And, if you would indulge me, I have a question: I’ve been doing these for a while, I believe that I was one of the original Muggles. I recall that in those early days, the self-imposed standard for a ‘clean’ solve was ‘no use of external resources’ for the grid, but allowed, and even encouraged for the meta. Most of the grids, definitely challenging, were do-able. Lately, though, it seems that the grids have become exponentially tougher, and I can’t complete most of them without a bit of googling…in some cases, they’re tough even with full-throttle googling. I am painfully aware that my cognitive abilities have been slowly diminishing, so is that just me, or are the grids getting a lot tougher?

    • Seth Cohen says:

      I also thought this crossword was tougher than past ones. Felt like there were lots of proper nouns that I would never know, and many other entries were clued toughly. So maybe Mike just wanted to make a tougher puzzle this week!

    • Garrett says:

      I saw nothing remarkable in the Across fill in this grid except YAKIMA, which I knew, but which is rarely seen. What made this grid somewhat difficult were the clues. I thought that the clues for YAKIMA and YODELER were difficult, for instance.

      I generally have more trouble filling Gaffney grids than Shenk grids, but they both employ clue tweaks to make a grid harder or easier to solve.

  7. Seth Cohen says:

    Remarkably, it only took a minute for me to spot the mechanism! Sometimes you just get lucky that your first rabbit hole is right.

    I love that SEVEN UP is both the big clue and one of the 7-letter words. So satisfying.

  8. Simon says:

    Well, this was much more UP my alley. I even think the hint clue made it too easy. My first guess, however, was that we were supposed to find the letters N L (from the 7 DOWN answer going UP) but that quickly led nowhere. A moment later I saw that several of the other down answers were seven letters, and I was on my way. Funny that just last week someone was asking if the meta ever involved DOWN themers, and lo’ and behold, this one does.

  9. Dean Silverberg says:

    With reference to EPs’ and Seths’ comments, for me the grids have gotten tougher as well. I think it is also a function of my age. With the advent of 3 and 4 letter acronyms, since I don’t text, they are pretty foreign to me. However, I can see where they are pretty advantageous to a cruciverbalist because where are you going to get 4 consonants and vowels in a row without going to an Eastern European country. Also, I don’t know punk bands nor rap names. So it gets pretty tough without looking things up.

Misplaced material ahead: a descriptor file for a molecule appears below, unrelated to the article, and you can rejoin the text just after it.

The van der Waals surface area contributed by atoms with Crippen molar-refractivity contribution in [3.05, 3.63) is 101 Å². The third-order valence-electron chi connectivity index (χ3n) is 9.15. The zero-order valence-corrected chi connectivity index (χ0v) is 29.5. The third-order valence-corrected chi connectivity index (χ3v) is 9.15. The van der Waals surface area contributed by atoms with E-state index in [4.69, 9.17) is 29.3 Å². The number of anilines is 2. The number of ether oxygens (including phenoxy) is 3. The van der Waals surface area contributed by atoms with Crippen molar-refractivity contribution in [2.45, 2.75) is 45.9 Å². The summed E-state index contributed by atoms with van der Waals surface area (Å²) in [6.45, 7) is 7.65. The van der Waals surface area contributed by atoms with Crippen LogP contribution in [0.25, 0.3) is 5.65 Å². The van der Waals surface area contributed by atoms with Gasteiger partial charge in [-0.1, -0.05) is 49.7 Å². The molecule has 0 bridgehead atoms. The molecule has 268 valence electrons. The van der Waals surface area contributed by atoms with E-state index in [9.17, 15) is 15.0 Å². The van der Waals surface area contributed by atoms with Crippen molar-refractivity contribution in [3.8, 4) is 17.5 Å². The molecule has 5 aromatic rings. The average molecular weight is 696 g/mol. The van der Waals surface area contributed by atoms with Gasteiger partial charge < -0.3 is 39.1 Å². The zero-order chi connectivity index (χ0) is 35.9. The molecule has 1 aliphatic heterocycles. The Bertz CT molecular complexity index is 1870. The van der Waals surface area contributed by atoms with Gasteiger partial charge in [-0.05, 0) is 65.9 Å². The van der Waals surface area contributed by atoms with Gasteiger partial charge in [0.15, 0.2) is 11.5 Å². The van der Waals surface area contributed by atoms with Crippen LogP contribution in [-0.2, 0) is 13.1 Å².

I do the masters’ crossword weekly, namely Merle Reagles’ puzzle and find I don’t need to outsource. It’s not because the clues are outdated, but the references are more in my comfort zone of knowledge. It also seems that new words are made up daily. Everytime I see an answer that doesn’t look correct, when I put it into a search engine, sure enough, there it is. Compared to the advent of the internet, it seems that now, any combination of letters, no matter how bizarre will get a hit. So I know this was long-winded but I felt a kinship with you guys in saying that just solving the crossword for me as well has become a time of research, not recall.

    • EP says:

      Good point, Dean. To say that the increased difficulty is a function of age does not necessarily mean that cognitive abilities have been diminished, but technology & culture have passed us by. And most of the cultural changes (punk bands, rap names, movies) I have less than zero interest in.

      • Dean S. says:

        I as well. One thing about age is I can now afford an 80″ TV, which my wife bought as a present. It hangs on the wall. Has all the colorful bells and whistles and beautiful ranges of color. So what am I now into? 1950s and late 40s Black and White noir. I figure the new movies will come to TV. Why risk my life going to the theatre. Thanks for the vote of confidence regarding cognitive abilities.

  10. Garrett says:

    The SEVENUP hint had me wondering if we were supposed to find 7 letters in a column that made sense reading backwards. The four 7 stacks did not make sense immediately. Later, I recalled that the clue for ECRU was Dun, and that got me going. I had the thing in 10 minutes.

  11. River Sol says:

    My rabbit hole was soft drinks given the title….(Inca) cola, (Meghan) royal cola, sp(rite) had me hooked. Alas…ne’er a glass.

  12. Ted says:

    Sorry but the correct 8 letter vowel is Nintendo.

    Using the clue sevenup, the answer to 7D read down to up is Nel. Nel’s duo and twin in the Nintendo universe is Nil, found in 93D. Still looking for other Nintendo pop culture duos but I’m sure they are in there!

    Some claim that “Nintendo” is an adjective not a noun, but it is a proper name for a company.

    At least my answer makes sense.

    The so-called meta shenanigans would be impressive if true, but look like merely a coincidence.

Comments are closed.